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Keywords:

  • Antioxidants;
  • DMT1;
  • free radical;
  • iron absorption;
  • MTP1;
  • phytic acid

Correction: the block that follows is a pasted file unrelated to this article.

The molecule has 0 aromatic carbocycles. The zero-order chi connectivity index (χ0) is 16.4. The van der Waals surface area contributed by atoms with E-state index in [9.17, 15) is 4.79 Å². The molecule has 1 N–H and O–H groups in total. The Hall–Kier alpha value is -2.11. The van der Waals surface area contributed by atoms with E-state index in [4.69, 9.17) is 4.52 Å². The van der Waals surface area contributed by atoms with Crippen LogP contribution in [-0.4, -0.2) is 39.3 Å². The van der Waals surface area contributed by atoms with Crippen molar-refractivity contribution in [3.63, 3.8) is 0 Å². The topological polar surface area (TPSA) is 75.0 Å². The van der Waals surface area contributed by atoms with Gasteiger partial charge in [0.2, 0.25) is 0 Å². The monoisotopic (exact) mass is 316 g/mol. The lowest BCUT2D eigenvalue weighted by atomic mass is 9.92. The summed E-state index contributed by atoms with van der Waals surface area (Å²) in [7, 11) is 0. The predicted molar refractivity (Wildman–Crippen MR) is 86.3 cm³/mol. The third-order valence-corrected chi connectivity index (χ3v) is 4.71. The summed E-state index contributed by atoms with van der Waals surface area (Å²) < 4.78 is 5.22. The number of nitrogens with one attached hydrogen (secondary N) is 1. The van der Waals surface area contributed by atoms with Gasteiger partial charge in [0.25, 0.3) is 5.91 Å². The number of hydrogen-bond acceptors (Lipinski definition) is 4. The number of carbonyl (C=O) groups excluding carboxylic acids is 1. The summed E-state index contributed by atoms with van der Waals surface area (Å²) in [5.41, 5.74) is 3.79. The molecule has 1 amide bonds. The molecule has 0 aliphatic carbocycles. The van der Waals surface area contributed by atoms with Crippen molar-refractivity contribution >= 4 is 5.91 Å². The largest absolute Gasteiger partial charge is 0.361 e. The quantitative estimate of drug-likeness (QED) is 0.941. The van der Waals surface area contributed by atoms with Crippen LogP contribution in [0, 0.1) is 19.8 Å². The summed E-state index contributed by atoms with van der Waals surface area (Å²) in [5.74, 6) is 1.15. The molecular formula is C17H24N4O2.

Summary Phytic acid present in cereals, legumes and oilseeds is usually regarded as an anti-nutritive factor. Its negative effects on the bioavailabilty of iron and other essential minerals and trace elements have been described in several studies in man and monogastric animals. Phytic acid and iron are thought to form insoluble complexes which are not available for absorption under the pH conditions of the small intestine. A number of recent studies have suggested that reducing the phytate content of foods by genetic modification or via the action of intrinsic or extrinsic phytases may have a beneficial impact on iron availability. Over the last decade potential beneficial effects of phytic acid have also been recognized. In vitro studies indicate that phytic acid acts as an anti-oxidant through its iron chelating properties. However, it is as yet uncertain whether physiological intakes of phytic acid can significantly improve the anti-oxidant status in man and animals.